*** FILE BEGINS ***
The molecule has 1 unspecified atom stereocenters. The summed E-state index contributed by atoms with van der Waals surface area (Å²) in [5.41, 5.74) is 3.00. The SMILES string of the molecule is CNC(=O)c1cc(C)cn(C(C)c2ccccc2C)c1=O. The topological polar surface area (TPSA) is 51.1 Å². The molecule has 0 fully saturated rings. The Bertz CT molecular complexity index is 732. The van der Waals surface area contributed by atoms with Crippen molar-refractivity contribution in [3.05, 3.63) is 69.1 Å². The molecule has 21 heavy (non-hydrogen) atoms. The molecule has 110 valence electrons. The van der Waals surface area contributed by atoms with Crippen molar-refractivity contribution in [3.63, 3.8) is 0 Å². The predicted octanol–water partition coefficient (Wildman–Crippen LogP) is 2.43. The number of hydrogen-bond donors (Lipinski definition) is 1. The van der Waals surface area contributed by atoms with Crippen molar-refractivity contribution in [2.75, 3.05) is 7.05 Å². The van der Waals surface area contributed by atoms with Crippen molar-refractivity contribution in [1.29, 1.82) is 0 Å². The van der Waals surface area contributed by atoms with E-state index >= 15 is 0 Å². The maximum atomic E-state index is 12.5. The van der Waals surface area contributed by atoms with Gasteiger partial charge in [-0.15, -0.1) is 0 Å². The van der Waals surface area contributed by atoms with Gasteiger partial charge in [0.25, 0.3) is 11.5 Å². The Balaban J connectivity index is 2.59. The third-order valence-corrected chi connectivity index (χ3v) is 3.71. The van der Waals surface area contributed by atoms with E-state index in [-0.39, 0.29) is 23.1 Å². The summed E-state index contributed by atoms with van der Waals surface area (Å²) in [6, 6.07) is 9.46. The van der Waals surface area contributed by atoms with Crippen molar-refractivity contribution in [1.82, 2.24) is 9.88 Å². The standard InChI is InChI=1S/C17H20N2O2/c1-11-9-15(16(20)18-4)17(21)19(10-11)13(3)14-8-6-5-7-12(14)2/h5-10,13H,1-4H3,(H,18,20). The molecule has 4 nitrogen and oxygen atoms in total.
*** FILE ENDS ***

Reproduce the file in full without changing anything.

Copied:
The molecule has 1 unspecified atom stereocenters. The summed E-state index contributed by atoms with van der Waals surface area (Å²) in [5.41, 5.74) is 3.00. The SMILES string of the molecule is CNC(=O)c1cc(C)cn(C(C)c2ccccc2C)c1=O. The topological polar surface area (TPSA) is 51.1 Å². The molecule has 0 fully saturated rings. The Bertz CT molecular complexity index is 732. The van der Waals surface area contributed by atoms with Crippen molar-refractivity contribution in [3.05, 3.63) is 69.1 Å². The molecule has 21 heavy (non-hydrogen) atoms. The molecule has 110 valence electrons. The van der Waals surface area contributed by atoms with Crippen molar-refractivity contribution in [3.63, 3.8) is 0 Å². The predicted octanol–water partition coefficient (Wildman–Crippen LogP) is 2.43. The number of hydrogen-bond donors (Lipinski definition) is 1. The van der Waals surface area contributed by atoms with Crippen molar-refractivity contribution in [2.75, 3.05) is 7.05 Å². The van der Waals surface area contributed by atoms with Crippen molar-refractivity contribution in [1.29, 1.82) is 0 Å². The van der Waals surface area contributed by atoms with E-state index >= 15 is 0 Å². The maximum atomic E-state index is 12.5. The van der Waals surface area contributed by atoms with Gasteiger partial charge in [-0.15, -0.1) is 0 Å². The van der Waals surface area contributed by atoms with Gasteiger partial charge in [0.25, 0.3) is 11.5 Å². The Balaban J connectivity index is 2.59. The third-order valence-corrected chi connectivity index (χ3v) is 3.71. The van der Waals surface area contributed by atoms with E-state index in [-0.39, 0.29) is 23.1 Å². The summed E-state index contributed by atoms with van der Waals surface area (Å²) in [6, 6.07) is 9.46. The van der Waals surface area contributed by atoms with Crippen molar-refractivity contribution in [1.82, 2.24) is 9.88 Å². The standard InChI is InChI=1S/C17H20N2O2/c1-11-9-15(16(20)18-4)17(21)19(10-11)13(3)14-8-6-5-7-12(14)2/h5-10,13H,1-4H3,(H,18,20). The molecule has 4 nitrogen and oxygen atoms in total.